Wikipedia gives the following estimate for the total number of space debris objects:

As of January 2019, more than 128 million pieces of debris smaller than 1 cm (0.4 in), about 900,000 pieces of debris 1–10 cm, and around 34,000 of pieces larger than 10 cm (3.9 in) were estimated to be in orbit around the Earth

Lets take the upper bounds on these numbers and assume we have 1b objects sized 1 cm², 1m objects sized 100 cm² and 100k objects sized 1000cm². Plugging the numbers into WolframAlpha we get a total area of (0.1km² + 0.01km² + 0.01km² = 0.12km²) of the objects in space. Lets round this up to 1km² to be generous, assuming current estimates might be off by a single factor of magnitude.

Now... the total area of the Earth is 510,067,420 km2 (the space orbit is a little bigger in area but not by much). So the total proportion of the orbit occupied by space junk is at most 1 in 510 million. The math does get a little trickier if you have a satellite in orbit as the of hitting debris start to compound over the years but overall this rendering is highly misleading. It's comparable to illustrations of the Great Pacific garbage patch - this is what people think it looks like but reality is a far less dramatic.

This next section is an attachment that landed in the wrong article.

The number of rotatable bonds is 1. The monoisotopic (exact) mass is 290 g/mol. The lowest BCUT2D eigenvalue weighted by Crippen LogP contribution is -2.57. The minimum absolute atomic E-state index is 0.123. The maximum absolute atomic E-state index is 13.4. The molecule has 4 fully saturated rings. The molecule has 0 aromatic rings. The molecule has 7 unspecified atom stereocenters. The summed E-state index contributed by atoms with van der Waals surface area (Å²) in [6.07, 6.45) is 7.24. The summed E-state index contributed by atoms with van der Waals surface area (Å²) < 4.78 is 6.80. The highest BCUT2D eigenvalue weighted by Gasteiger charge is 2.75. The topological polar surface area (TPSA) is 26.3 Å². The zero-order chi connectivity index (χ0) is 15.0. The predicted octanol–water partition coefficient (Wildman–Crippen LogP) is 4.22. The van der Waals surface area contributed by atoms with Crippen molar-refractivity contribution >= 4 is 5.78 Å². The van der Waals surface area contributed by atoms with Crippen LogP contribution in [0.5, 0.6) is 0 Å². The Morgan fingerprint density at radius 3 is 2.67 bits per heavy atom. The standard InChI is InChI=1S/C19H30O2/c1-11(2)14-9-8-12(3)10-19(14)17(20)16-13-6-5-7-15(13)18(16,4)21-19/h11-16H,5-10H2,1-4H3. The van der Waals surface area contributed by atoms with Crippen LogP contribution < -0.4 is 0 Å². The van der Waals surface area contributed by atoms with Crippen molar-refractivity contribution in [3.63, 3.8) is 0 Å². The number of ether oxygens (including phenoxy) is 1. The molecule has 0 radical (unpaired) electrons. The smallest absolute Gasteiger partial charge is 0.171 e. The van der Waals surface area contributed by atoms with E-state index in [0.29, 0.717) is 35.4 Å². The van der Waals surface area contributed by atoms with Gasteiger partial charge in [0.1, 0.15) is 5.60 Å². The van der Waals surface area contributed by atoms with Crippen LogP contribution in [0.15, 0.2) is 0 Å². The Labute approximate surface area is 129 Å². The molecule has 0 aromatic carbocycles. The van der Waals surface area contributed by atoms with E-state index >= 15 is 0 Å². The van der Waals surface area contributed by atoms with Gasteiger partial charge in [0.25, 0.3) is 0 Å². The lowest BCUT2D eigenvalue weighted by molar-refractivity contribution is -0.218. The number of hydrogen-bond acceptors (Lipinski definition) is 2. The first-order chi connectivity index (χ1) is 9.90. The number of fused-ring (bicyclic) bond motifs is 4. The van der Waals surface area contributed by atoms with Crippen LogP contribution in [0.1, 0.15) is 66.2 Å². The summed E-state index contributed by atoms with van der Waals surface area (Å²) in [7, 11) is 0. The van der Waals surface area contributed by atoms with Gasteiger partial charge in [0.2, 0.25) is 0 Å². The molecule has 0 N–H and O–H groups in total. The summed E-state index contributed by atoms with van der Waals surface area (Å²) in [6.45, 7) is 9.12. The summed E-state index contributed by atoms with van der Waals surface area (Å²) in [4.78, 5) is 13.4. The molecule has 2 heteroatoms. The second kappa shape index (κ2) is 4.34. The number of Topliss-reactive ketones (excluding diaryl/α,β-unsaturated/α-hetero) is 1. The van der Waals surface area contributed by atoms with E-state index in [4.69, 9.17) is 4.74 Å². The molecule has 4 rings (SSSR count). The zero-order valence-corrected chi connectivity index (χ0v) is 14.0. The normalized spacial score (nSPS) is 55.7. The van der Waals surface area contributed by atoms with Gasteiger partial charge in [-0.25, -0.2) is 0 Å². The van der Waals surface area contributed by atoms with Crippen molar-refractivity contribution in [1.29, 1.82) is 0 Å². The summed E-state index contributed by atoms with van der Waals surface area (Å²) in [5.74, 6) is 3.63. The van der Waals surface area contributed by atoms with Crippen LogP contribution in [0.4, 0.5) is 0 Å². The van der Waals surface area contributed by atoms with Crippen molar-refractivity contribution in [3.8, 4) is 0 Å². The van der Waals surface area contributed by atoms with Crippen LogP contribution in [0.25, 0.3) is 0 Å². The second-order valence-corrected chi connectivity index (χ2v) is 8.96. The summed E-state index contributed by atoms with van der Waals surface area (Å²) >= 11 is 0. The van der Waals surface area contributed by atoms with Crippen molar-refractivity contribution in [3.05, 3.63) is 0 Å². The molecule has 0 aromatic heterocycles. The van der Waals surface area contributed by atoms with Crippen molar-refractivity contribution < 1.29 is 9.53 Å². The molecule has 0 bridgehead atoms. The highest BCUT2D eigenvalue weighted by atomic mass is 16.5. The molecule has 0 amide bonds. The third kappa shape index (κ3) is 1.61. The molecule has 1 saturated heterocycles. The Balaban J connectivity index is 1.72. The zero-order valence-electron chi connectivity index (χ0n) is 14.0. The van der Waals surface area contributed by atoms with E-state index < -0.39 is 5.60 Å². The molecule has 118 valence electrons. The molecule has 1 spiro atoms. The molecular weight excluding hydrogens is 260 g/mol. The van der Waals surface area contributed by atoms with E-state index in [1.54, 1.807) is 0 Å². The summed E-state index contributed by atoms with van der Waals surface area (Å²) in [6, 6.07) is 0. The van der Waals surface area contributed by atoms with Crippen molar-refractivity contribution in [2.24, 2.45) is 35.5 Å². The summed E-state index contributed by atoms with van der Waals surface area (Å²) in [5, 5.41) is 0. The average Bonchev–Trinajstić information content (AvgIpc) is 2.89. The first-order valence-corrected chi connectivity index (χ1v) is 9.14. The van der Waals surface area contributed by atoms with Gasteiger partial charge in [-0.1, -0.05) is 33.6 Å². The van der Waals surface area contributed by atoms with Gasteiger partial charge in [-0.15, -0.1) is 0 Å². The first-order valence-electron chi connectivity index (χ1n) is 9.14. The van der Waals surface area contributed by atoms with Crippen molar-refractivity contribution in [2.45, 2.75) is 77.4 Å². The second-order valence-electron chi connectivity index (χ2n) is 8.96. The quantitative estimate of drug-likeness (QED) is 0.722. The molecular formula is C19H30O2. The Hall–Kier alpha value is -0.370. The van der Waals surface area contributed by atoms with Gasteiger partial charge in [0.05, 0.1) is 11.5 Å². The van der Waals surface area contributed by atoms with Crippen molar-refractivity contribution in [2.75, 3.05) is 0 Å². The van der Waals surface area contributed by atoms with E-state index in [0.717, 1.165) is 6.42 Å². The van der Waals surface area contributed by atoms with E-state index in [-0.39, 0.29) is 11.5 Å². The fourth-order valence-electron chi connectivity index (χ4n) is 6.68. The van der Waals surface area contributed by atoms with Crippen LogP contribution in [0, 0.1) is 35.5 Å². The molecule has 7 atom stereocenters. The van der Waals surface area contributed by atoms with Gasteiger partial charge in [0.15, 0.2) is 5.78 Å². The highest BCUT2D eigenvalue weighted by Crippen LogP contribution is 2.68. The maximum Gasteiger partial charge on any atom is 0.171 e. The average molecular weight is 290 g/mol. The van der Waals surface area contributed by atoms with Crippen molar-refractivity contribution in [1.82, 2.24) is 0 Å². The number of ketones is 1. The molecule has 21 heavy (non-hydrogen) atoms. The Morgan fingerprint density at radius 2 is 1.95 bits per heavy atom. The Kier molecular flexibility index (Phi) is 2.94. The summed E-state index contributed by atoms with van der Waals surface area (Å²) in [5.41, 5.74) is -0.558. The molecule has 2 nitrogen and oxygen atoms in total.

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    $\begingroup$ +1, but I would also point out that this answer is even more generous in its estimates than it appears at first... because space has 3 dimensions, not just 2. Objects in flight (whether in the atmosphere or above it) can miss each other in, not just 2, but 3 dimensions. $\endgroup$
    – reirab
    Sep 17 at 2:55